(11:36-12:39) Jennifer Thomas: So that is super fascinating. And one of the things that we're trying to accomplish with this podcast is to make peacemaking more accessible and less squishy. And you've sort of just set this framing up that I think perfectly reflects a little bit of what we struggle with in the Western world and in our very pragmatic ways of thinking. We sort of don't understand sometimes how to approach concepts that don't have tangible markers of success related to them. But we really do believe that peace isn't just squishy, that it's something that we all need to learn the skills and the capacity to bring into our life and into spaces of conflict. My guess is if when Patrick was reading your bio and said you are a professional mediator who's led peace building workshops and mediations around the world, people might not know exactly what that looks like. And so I'm wondering if you could tell us some of the really pragmatic ways that you put these principles into practice in the real world and bring peace where there was once conflict.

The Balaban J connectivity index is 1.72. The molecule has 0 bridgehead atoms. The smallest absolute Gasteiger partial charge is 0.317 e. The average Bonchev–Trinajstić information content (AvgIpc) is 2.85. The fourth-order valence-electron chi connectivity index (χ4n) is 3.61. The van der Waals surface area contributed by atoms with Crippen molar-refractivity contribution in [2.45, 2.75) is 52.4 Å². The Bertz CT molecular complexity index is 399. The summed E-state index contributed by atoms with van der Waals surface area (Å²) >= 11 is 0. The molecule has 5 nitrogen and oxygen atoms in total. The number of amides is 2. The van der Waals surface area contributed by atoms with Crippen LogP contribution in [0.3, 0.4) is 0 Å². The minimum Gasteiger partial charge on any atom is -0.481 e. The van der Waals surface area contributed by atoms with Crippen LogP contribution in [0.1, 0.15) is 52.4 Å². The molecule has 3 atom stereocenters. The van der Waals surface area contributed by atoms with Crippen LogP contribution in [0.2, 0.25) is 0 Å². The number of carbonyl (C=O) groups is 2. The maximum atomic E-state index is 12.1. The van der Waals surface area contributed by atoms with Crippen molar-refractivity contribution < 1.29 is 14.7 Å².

(12:40-13:41) Chad Ford: Well, it starts for me, Jennifer, with a very practical definition of conflict. I think there's a lot of stigma around conflict, and I think a lot of that, especially, I think, in our faith, this idea of, you know, contention is of the devil. If I'm in conflict, there must be something wrong with me, or there's some sort of level of unrighteousness happening. But to me, conflict is a very neutral term, right? It certainly can be destructive. It absolutely can be devastating. But it also can be actually very constructive, and it actually can really lead to very positive things that can happen. And I think relationships actually need a certain level of conflict to thrive. And in fact, marriage therapists will tell you that marriages that have zero conflict are actually in trouble. right? Because it means probably that communication is broken down and that people are no longer actually sharing of themselves. They're not sharing of the ha anymore. They're hiding it away to try to protect themselves or protect the relationship anymore.

(13:41-13:44) Jennifer Thomas: Or one person's getting steamrolled, right?